Jobs for New Grads - The Big Lie? - page 4

by chuckster

9,617 Views | 58 Comments

a recent article available in medscape is one of an increasing number of pieces that are finally painting a realistic picture of the nursing job market in the us. link here: note that registration (free) may be required... Read More


  1. 5
    I started out as a nontraditional student, 5 years ago. I did not get into nursing because I was promised or guaranteed employment. I have true passion. To answer your question, there were a lot of promises made by professors and nursing instructors/administrators that we would have no trouble finding a job.

    Last February, 4 nurses from a major Atlanta hospital came to visit one of my senior classes. They told us the truth, finally, that many hospitals were on a hiring freeze and especially with new graduates. They explained the cost of hiring a new grad and how risky it was to a hospital's purse. That was a year ago. I feel like from 2007 to 2010, until those 4 ladies entered the classroom, I was lied to, period.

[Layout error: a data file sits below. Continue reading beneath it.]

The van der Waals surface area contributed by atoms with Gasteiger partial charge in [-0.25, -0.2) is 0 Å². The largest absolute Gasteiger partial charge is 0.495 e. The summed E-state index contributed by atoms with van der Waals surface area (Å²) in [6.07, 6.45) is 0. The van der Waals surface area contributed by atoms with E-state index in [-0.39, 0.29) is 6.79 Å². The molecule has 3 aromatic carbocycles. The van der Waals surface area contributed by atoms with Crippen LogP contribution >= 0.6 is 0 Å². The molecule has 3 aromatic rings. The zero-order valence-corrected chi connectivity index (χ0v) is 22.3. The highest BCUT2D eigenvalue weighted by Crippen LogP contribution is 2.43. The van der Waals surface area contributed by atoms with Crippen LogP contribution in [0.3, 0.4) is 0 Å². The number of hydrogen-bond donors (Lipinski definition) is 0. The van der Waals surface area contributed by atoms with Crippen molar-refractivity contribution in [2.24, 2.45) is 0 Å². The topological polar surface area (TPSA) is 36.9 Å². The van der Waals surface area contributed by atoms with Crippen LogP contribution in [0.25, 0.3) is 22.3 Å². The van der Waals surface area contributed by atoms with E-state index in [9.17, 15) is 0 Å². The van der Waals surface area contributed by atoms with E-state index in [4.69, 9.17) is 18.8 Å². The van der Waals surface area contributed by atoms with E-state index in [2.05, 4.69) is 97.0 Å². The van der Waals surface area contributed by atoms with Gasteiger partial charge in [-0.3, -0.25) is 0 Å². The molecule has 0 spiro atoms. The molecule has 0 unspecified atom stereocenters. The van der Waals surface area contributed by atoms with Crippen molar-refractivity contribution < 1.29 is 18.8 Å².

I am diligently searching, as I have been, and searching everywhere in nursing homes, home health agencies, and doctor's offices. I've even applied to a tech job and was rejected. I called that hospital, practically in tears. They said that they wanted their employees in their positions for at least two years and that I would want to leave for another position before two years! Can you believe that? Former classmates who have jobs, know someone in the hospital system or worked at that hospital during school as a tech. I pretty much found the same true as a student trying to find employment as a tech. If you didn't know someone, you weren't in.

    I feel like I'm losing the skills that I did acquire in school. I feel like I worked too hard, for five long years, to not have a position somewhere as a nurse.
    joanna73, lindarn, Esme12, and 2 others like this.
  2. 4
    Quote from netglow
    My college went along on it all, that is up until our pinning where the DON told the audience that we would have some serious problems finding work, that, nobody was hiring and the forecast was dire. We were like, whaaaaaaaa? You could see the look of shock in the audience of family members..